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Wednesday May 22, 2024

Expert tells court about MQM’s history

By Murtaza Ali Shah
February 05, 2022

LONDON: The jury at Kingston Crown court heard from an expert witness that it was true that Altaf Hussain's followers in the Muttahida Qaumi Movement (MQM) were subjected to extrajudicial killings and the MQM founder spoke of "meeting violence with violence" in an all-out war for the rights of Mohajirs.

Doctor Nichola Khan, a senior lecturer at Brighton University and author of 'Mohajir Militancy in Pakistan: Violence and Transformation in the Karachi Conflict' has produced a written report on MQM for the Kingston Crown Court where Altaf Hussain has been appearing daily for a week now in relation to his trial on the ground of making an alleged terror-inciting speech.

Dr Khan told the jury about the history of the MQM, Pakistan, Altaf Hussain, the role of Rangers in Karachi, the formation of the All Pakistan Mohajir Students Organisation (APMSO), Afghan jihad and its effects on Karachi, role of the law enforcement agencies, the quota system and how things led up to the events of 22nd August 2016 when the MQM leader made the controversial speech that led to him being charged for an act of terrorism.

Appearing before the jury as an expert witness, Doctor Nichola Khan answered questions of lawyers for both the prosecution and the defendant. She informed the jury that the MQM was founded over the grievances faced by the Urdu-speaking Mohajir community and Altaf Hussain emerged as one of the strongest political leaders on Pakistani political horizon.

She told the court that the MQM became so powerful under Altaf Hussain's leadership that it was able to totally shut down Karachi and it would be dangerous to travel on roads. She told the court that although Altaf Hussain left for London in 1992 but retained full power over the party and Karachi's politics. She said that the MQM ran welfare schemes but also had a militant wing which the party never owned.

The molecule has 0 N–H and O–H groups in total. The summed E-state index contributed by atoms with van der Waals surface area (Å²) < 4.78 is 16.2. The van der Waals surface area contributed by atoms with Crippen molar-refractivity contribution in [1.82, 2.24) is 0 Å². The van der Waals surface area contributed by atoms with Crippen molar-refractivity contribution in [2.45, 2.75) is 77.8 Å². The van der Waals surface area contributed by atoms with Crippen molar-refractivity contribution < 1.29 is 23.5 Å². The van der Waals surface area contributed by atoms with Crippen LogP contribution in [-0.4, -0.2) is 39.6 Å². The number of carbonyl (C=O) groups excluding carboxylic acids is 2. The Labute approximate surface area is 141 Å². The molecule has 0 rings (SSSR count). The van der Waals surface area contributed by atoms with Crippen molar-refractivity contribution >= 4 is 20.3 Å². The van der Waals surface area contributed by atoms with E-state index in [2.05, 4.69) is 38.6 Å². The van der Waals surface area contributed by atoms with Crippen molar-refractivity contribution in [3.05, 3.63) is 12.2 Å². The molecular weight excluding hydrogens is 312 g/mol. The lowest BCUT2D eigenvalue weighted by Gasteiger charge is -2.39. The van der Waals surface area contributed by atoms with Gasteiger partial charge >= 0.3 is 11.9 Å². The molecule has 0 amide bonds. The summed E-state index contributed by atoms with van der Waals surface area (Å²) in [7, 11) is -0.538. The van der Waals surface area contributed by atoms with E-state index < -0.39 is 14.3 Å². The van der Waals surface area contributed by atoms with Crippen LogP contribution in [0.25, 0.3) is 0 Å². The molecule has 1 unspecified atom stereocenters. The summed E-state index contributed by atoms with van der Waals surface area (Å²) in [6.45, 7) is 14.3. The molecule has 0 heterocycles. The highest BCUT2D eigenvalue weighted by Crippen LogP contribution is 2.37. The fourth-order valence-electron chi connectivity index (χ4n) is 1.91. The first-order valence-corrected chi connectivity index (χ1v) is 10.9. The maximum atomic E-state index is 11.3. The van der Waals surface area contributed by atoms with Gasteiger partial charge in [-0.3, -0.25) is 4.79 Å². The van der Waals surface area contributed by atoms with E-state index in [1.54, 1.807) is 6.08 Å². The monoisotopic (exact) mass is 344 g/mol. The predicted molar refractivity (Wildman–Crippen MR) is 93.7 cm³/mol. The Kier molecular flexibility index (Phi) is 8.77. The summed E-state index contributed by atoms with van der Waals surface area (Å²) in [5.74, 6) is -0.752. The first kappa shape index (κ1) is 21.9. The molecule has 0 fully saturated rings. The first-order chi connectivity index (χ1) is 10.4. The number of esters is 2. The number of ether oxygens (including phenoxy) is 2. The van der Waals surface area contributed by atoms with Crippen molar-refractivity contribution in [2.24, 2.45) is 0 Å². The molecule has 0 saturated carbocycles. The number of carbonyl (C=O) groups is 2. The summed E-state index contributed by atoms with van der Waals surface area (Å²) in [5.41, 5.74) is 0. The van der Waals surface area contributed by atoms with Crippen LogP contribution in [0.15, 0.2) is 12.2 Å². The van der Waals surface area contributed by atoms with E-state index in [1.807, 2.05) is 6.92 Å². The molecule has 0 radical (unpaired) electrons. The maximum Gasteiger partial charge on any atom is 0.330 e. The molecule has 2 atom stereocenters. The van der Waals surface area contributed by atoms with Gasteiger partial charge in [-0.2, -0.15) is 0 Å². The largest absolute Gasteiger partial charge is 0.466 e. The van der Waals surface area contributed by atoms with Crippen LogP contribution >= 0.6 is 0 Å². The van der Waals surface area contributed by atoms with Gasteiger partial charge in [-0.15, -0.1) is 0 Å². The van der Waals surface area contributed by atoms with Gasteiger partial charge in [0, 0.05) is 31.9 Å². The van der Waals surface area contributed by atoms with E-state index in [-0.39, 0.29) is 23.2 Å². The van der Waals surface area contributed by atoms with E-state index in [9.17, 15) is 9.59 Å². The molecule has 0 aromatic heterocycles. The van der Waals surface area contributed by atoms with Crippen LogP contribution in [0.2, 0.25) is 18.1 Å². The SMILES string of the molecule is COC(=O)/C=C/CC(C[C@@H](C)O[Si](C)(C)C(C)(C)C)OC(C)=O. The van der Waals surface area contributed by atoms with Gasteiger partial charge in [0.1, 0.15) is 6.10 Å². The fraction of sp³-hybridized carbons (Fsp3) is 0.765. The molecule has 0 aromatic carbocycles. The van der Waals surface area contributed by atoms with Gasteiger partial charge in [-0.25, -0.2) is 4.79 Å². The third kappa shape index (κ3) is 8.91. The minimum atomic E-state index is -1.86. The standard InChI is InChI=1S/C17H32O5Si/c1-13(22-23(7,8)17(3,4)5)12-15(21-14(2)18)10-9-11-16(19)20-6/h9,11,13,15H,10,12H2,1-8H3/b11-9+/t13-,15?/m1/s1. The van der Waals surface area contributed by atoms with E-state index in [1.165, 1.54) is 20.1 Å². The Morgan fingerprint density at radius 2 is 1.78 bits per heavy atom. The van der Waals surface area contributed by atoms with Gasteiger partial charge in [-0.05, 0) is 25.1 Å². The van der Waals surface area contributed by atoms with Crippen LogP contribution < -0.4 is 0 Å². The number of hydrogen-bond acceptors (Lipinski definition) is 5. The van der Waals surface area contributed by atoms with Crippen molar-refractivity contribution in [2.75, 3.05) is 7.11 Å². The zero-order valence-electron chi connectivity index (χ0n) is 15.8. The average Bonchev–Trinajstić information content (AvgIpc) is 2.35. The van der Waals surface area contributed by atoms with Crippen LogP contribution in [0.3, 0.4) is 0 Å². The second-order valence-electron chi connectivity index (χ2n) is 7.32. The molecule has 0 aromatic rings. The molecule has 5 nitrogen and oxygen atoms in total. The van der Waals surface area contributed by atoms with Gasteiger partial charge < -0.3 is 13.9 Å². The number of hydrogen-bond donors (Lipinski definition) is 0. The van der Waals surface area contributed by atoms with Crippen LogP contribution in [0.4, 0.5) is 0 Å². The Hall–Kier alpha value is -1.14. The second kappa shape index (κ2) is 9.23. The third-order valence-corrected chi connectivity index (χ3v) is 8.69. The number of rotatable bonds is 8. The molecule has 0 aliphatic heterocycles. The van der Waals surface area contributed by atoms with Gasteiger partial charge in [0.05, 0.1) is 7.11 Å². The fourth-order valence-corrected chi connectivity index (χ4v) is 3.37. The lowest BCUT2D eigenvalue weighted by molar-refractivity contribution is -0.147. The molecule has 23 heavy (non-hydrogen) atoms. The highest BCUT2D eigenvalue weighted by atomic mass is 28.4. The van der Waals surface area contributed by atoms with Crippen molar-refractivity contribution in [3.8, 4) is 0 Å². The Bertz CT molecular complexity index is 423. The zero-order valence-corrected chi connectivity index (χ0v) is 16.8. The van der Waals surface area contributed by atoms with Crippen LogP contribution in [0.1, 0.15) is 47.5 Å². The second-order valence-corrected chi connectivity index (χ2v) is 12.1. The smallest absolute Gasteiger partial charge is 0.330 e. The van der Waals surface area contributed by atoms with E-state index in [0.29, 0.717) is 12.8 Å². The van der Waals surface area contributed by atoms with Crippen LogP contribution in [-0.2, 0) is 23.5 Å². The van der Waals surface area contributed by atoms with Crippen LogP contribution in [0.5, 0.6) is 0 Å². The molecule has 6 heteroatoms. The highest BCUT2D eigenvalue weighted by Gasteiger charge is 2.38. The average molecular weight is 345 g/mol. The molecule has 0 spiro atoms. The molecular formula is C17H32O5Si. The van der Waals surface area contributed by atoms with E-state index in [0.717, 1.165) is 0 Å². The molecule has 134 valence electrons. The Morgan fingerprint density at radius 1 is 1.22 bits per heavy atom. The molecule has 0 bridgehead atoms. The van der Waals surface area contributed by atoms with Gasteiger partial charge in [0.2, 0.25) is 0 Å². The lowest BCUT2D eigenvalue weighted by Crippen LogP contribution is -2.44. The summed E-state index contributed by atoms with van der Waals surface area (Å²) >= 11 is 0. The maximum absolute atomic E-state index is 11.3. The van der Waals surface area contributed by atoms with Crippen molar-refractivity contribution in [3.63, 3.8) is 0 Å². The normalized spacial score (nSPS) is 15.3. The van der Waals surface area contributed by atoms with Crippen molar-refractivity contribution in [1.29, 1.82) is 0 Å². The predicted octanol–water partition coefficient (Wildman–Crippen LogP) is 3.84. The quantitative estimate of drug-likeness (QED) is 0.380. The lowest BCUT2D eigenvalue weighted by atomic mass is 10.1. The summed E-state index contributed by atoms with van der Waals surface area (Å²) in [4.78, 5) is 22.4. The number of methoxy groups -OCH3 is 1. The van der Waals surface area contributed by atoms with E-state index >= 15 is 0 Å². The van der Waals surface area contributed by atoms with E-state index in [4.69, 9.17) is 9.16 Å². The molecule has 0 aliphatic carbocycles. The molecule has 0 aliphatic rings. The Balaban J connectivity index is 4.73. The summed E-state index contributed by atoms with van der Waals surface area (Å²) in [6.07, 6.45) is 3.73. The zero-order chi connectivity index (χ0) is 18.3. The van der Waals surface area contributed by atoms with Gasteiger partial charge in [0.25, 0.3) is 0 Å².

Dr Khan told the court that Altaf Hussain was able to manage successful strikes in the largest city of Pakistan and each strike could cost Pakistan around £37 million per day, according to the Karachi Chamber of Commerce. She said the year of 1995 saw 32 strikes in the city.

The expert told the jury that the MQM over time became so powerful that it became a matter of honour for people to join its ranks. She described the MQM as a moderate political party but not completely secular. Dr Khan added that the MQM supported women rights and has more women representation than any other political party of Pakistan.

The expert witness told the jury that Altaf Hussain expressed solidarity with Baloch groups when a crackdown in Balochistan was launched in 2015 as the MQM workers were at that time worried that a crackdown of the same nature could be launched against them too. After an attack on the Karachi airport, the MQM protested when a local law enforcement agency gained lots of powers because the MQM thought that these powers would be used ultimately against the MQM workers.

The expert told the court that by 2016, the MQM’s power had been much diminished. She explained the context of the ban on Altaf Hussain's speeches by the Lahore High Court and informed the jury that after Hussain's 22nd speech, two TV stations ARY and Samaa were attacked.

"There was gunfire," said the expert, adding: "One MQM worker was killed in the violence,allegedly by the police. Police vehicles were torched." On the third day of the hearing, the court had heard from the prosecution that Altaf Hussain had asked his followers to march towards offices of Geo News and two other channels during his 22nd August 2016 speech with the ultimate objective to shut down the transmissions of channels because these channels were censoring his speeches from London to Karachi.

Geo and ARY were referred to as the ultimate objective of the gathering after the Rangers HQ, according to the prosecution. The jury heard that Altaf Hussain later on said that he was "suffering from extreme stress due to extrajudicial killings" of his workers, but told the police he stood by what he said and had not committed an offence. Hussain denies the charge. Altaf Hussain has been charged on an indictment containing one count of encouraging terrorism contrary to s.1(2) of the Terrorism Act 2006.